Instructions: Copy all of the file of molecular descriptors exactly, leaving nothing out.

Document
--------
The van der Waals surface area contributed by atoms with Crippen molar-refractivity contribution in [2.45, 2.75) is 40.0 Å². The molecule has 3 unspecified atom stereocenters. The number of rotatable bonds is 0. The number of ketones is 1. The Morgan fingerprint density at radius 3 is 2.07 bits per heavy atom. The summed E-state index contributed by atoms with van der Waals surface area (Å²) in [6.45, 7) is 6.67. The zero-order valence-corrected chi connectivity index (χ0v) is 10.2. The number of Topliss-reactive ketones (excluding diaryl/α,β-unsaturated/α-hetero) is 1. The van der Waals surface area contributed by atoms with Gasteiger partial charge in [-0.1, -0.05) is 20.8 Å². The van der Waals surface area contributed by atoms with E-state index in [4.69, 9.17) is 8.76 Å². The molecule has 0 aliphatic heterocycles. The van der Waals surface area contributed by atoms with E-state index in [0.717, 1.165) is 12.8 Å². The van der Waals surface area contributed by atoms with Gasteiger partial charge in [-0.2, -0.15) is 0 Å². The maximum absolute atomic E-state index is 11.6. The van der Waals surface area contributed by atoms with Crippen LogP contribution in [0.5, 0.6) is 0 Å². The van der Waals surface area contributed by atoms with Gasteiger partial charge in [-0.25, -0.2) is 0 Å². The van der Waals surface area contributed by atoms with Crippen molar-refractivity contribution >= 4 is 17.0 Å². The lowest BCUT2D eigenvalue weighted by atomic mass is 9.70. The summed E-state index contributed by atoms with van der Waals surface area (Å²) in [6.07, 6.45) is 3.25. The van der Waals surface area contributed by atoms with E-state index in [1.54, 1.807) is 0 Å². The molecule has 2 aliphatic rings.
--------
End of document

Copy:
The van der Waals surface area contributed by atoms with Crippen molar-refractivity contribution in [2.45, 2.75) is 40.0 Å². The molecule has 3 unspecified atom stereocenters. The number of rotatable bonds is 0. The number of ketones is 1. The Morgan fingerprint density at radius 3 is 2.07 bits per heavy atom. The summed E-state index contributed by atoms with van der Waals surface area (Å²) in [6.45, 7) is 6.67. The zero-order valence-corrected chi connectivity index (χ0v) is 10.2. The number of Topliss-reactive ketones (excluding diaryl/α,β-unsaturated/α-hetero) is 1. The van der Waals surface area contributed by atoms with Gasteiger partial charge in [-0.1, -0.05) is 20.8 Å². The van der Waals surface area contributed by atoms with E-state index in [4.69, 9.17) is 8.76 Å². The molecule has 0 aliphatic heterocycles. The van der Waals surface area contributed by atoms with E-state index in [0.717, 1.165) is 12.8 Å². The van der Waals surface area contributed by atoms with Gasteiger partial charge in [-0.2, -0.15) is 0 Å². The maximum absolute atomic E-state index is 11.6. The van der Waals surface area contributed by atoms with Crippen LogP contribution in [0.5, 0.6) is 0 Å². The van der Waals surface area contributed by atoms with Gasteiger partial charge in [-0.25, -0.2) is 0 Å². The van der Waals surface area contributed by atoms with Crippen molar-refractivity contribution >= 4 is 17.0 Å². The lowest BCUT2D eigenvalue weighted by atomic mass is 9.70. The summed E-state index contributed by atoms with van der Waals surface area (Å²) in [6.07, 6.45) is 3.25. The van der Waals surface area contributed by atoms with E-state index in [1.54, 1.807) is 0 Å². The molecule has 2 aliphatic rings.